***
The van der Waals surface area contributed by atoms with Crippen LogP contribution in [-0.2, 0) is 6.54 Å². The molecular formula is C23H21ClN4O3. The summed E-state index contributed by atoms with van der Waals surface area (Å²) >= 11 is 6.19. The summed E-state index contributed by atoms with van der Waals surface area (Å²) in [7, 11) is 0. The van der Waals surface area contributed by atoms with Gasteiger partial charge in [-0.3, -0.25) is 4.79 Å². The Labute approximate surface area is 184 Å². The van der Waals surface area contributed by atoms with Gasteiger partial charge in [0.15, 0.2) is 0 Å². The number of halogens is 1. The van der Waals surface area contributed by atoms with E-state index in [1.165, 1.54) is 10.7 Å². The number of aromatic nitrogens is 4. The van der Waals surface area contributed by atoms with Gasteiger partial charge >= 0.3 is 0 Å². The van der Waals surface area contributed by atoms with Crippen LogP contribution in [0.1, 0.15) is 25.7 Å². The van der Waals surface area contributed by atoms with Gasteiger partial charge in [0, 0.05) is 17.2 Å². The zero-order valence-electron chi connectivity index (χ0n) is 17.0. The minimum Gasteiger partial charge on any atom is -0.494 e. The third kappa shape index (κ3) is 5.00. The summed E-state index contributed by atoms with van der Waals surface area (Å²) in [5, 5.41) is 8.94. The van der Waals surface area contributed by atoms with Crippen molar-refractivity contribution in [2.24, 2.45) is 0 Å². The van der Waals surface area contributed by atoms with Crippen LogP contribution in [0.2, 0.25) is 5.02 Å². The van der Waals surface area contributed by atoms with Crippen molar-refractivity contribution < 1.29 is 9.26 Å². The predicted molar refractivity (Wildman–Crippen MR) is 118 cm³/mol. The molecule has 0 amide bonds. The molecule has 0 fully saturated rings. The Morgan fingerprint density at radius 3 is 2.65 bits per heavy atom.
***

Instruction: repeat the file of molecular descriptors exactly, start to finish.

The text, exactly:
The van der Waals surface area contributed by atoms with Crippen LogP contribution in [-0.2, 0) is 6.54 Å². The molecular formula is C23H21ClN4O3. The summed E-state index contributed by atoms with van der Waals surface area (Å²) >= 11 is 6.19. The summed E-state index contributed by atoms with van der Waals surface area (Å²) in [7, 11) is 0. The van der Waals surface area contributed by atoms with Gasteiger partial charge in [-0.3, -0.25) is 4.79 Å². The Labute approximate surface area is 184 Å². The van der Waals surface area contributed by atoms with Gasteiger partial charge in [0.15, 0.2) is 0 Å². The number of halogens is 1. The van der Waals surface area contributed by atoms with E-state index in [1.165, 1.54) is 10.7 Å². The number of aromatic nitrogens is 4. The van der Waals surface area contributed by atoms with Gasteiger partial charge >= 0.3 is 0 Å². The van der Waals surface area contributed by atoms with Crippen LogP contribution in [0.1, 0.15) is 25.7 Å². The van der Waals surface area contributed by atoms with Gasteiger partial charge in [0, 0.05) is 17.2 Å². The zero-order valence-electron chi connectivity index (χ0n) is 17.0. The minimum Gasteiger partial charge on any atom is -0.494 e. The third kappa shape index (κ3) is 5.00. The summed E-state index contributed by atoms with van der Waals surface area (Å²) in [5, 5.41) is 8.94. The van der Waals surface area contributed by atoms with Crippen molar-refractivity contribution in [2.24, 2.45) is 0 Å². The van der Waals surface area contributed by atoms with Crippen LogP contribution in [0.2, 0.25) is 5.02 Å². The van der Waals surface area contributed by atoms with Crippen molar-refractivity contribution < 1.29 is 9.26 Å². The predicted molar refractivity (Wildman–Crippen MR) is 118 cm³/mol. The molecule has 0 amide bonds. The molecule has 0 fully saturated rings. The Morgan fingerprint density at radius 3 is 2.65 bits per heavy atom.